The Girl with the NSObject Class Reference tattoo
Verity tackles Swedish noir
Stob What better occupation, at this time of year, than to polish up one's IT skills with some background reading? What have the great programming publishers got lined up for our delectation in 2011?
Alas, as far as this reviewer is concerned, these rhetorical questions must remain unanswered. A certain Amazon parcel, containing several kilos of Addison-Wesley's and O'Reilly's latest, is delayed-believed-lost in the region of the Park Royal depot, and I haven't got time to go running off to shops to acquire replacements. That tap-tap-tapping at the window is Dudley Deadline, and he is wearing his mean face.
It so happens that I do have to hand a couple of paperbacks, freshly bought, which represent a very Swedish approach to modern software issues. And we all know how important the Swedes are becoming in our speciality, what with Joe Armstrong and everything. If you are sitting comfortably, I shall begin.
The Girl with the Dragon Tattoo
(Author: Stieg Larsson, pub: Quercus, 538pp.)
The late Stieg Larsson's book is a quaint, nostalgic look back at the very early days of the computing - ie five years ago - masquerading as a ripper thriller. The text was originally written in Swedish, but has been translated into idiosyncratic English for the convenience of Anglophone readers.
The translation contains various curiosities. The computer abbreviations are spelled out with full stops, thus: 'A.D.S.L'. This makes them look like defunct trade unions, as referenced in yellowing press cuttings from the mid-1960s. One wonders: what has the Association of Domestic Servants and Loafers got to do with the Interweb? However the 'AK4', apparently a kind of rifle (see p10), is presented unpunctuated, following some linguistic algorithm that I do not pretend to understand.
We may be confident that Stieg Larsson was an Apple fan. Not only does he make the hero purchase an early model iPod as a Christmas gift, Stieg actually stops the action and uses the narrator's voice to recommend an OS X shareware program called 'Notepad' (a very confusing name for Windows users), even bothering to supply its url in the text.
However, he does allow some characters to use Windows. Here is a summary of the principals and their machine/OS choices:
|Hr Mikael Blomkvist||Our hero, a middle-aged, journalist who is the editor-in-chief of Millennium magazine. For some reason, not really made clear, all the women in the book are keen to hop into bed with Blomkvist. (Incidentally, if you turn to the author's biog at the front of the book, you will find that in real life Stieg Larsson was a journalist: editor-in-chief of Expo magazine, founded 1999. Just saying.)||Apple iBook, see, eg, p124|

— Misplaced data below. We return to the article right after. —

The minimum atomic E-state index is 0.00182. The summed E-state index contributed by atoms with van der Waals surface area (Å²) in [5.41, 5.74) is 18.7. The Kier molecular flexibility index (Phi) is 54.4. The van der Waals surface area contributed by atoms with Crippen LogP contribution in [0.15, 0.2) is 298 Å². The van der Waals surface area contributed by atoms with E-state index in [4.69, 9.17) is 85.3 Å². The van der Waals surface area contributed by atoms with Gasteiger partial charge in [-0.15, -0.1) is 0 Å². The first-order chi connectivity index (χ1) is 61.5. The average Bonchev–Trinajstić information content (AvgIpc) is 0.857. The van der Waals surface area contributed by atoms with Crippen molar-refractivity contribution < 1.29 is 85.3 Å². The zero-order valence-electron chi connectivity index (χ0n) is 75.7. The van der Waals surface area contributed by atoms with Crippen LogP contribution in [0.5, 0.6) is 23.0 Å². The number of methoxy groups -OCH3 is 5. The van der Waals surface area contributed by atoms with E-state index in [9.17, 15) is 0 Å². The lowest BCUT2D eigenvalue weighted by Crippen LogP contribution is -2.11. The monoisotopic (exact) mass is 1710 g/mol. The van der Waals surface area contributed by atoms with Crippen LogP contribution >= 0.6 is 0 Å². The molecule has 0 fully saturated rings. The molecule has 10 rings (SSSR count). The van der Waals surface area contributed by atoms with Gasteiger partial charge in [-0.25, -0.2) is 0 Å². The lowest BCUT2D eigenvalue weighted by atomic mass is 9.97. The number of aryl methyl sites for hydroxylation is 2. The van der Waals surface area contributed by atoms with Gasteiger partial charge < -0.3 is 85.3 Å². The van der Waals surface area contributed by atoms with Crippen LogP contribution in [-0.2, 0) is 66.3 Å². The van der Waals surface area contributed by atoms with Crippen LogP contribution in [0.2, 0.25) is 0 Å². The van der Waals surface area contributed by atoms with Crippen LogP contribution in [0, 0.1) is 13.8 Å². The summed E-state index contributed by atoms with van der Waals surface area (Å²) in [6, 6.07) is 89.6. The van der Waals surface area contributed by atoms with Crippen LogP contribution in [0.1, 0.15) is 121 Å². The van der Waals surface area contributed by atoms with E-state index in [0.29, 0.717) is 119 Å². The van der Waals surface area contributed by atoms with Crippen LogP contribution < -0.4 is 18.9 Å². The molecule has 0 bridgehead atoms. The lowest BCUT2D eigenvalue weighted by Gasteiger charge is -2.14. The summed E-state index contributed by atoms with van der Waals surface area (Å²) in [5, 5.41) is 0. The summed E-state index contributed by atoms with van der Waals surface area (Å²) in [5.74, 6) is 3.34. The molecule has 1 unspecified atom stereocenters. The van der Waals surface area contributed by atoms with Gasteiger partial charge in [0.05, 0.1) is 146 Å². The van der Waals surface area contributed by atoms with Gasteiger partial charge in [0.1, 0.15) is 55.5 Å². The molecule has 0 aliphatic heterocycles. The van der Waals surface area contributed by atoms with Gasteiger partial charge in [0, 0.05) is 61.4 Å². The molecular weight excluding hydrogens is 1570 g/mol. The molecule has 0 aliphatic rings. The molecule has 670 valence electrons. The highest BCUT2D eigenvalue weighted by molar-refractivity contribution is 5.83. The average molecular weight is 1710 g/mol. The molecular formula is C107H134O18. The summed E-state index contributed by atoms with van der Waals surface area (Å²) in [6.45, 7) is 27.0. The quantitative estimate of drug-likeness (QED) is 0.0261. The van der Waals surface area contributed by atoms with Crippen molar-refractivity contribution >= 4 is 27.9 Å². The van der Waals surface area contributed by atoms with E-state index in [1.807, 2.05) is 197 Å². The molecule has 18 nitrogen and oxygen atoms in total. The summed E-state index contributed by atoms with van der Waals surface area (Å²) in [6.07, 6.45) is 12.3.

|Frk Lisbeth Salander||Kooky, gothy 'genius computer hacker' (says back cover blurb), not afraid of wandering the wrong side of the law when justice requires it. The eponymous girl.||Apple iBook 600 (p193), then Apple Powerbook G4/1.0 GHz with 960 megs of R.A.M. and N.V.I.D.I.A. graphics 'which shook the P.C. advocates' (p194)|
|Hr Hans-Erik Wennerstrom||Maxwell-like entrepreneur and fraudster, and oppressor of Hr Blomkvist.||I.B.M. (sic) laptop, using the software programme (sic) Microsoft Explorer (sic, no 'Internet') to surf the web, p471-472|
|Hr Benny Bjorn (not his real name, which I withhold to avoid spoiling the surprise)||Incredibly evil and unpleasant serial rapist and Nazi, who starts off by forcing his sister into incest, then goes on over a period of many years to kidnap, imprison and murder a long string of women. Also vivisects a cat, by way of a change.||Dell laptop, model unspecified, p416|
Do you notice anything? Just as the moral allegiances of cowboys used to be identifiable by the colour of their stetsons, author Larsson distinguishes a good egg from a bad one by the egg-in-question's choice of computer. The heroes are all equipped with Macs; the villains must click through their wretched and perverted lives with Windows.
God knows I carry no spear for Microsoft, but I do think this is taking fanboism a bit far.
(I would love to know if this computer brand-based approach is also used in the other two volumes of Hr Larsson's Millennium trilogy. If anybody happens to have read them, an answer in the comments section much appreciated.)
Most of the proactive computing is performed by tattooee Lisbeth Salander. She is one of a rare breed of computer specialists, first identified long ago by NTK of blessed memory. When confronted with an encrypted file, instead of saying 'oh bugger, it's encrypted' as you or I might, Lisbeth says 'it's encrypted, this may take a little longer'. Naturally, all software security protection falls apart at a touch of her gently probing mouse cursor.
Frk Salander is said to have 'loads of tattoos' in addition to the famous dragon. Perhaps 'Lisbeth' is another infelicity of translation; she would surely have been more aptly named 'Lydia'. I wouldn't be surprised if part of Lisbeth's expertise comes from having an ASCII character chart - Swedish cøde page, natch - inscribed above her elbow, or a BNF description of C# etched into her left shin, to save time googling it up in a crisis.
What am I talking about? C#, indeed. Objective C, that would be our Lisbeth's pleasure.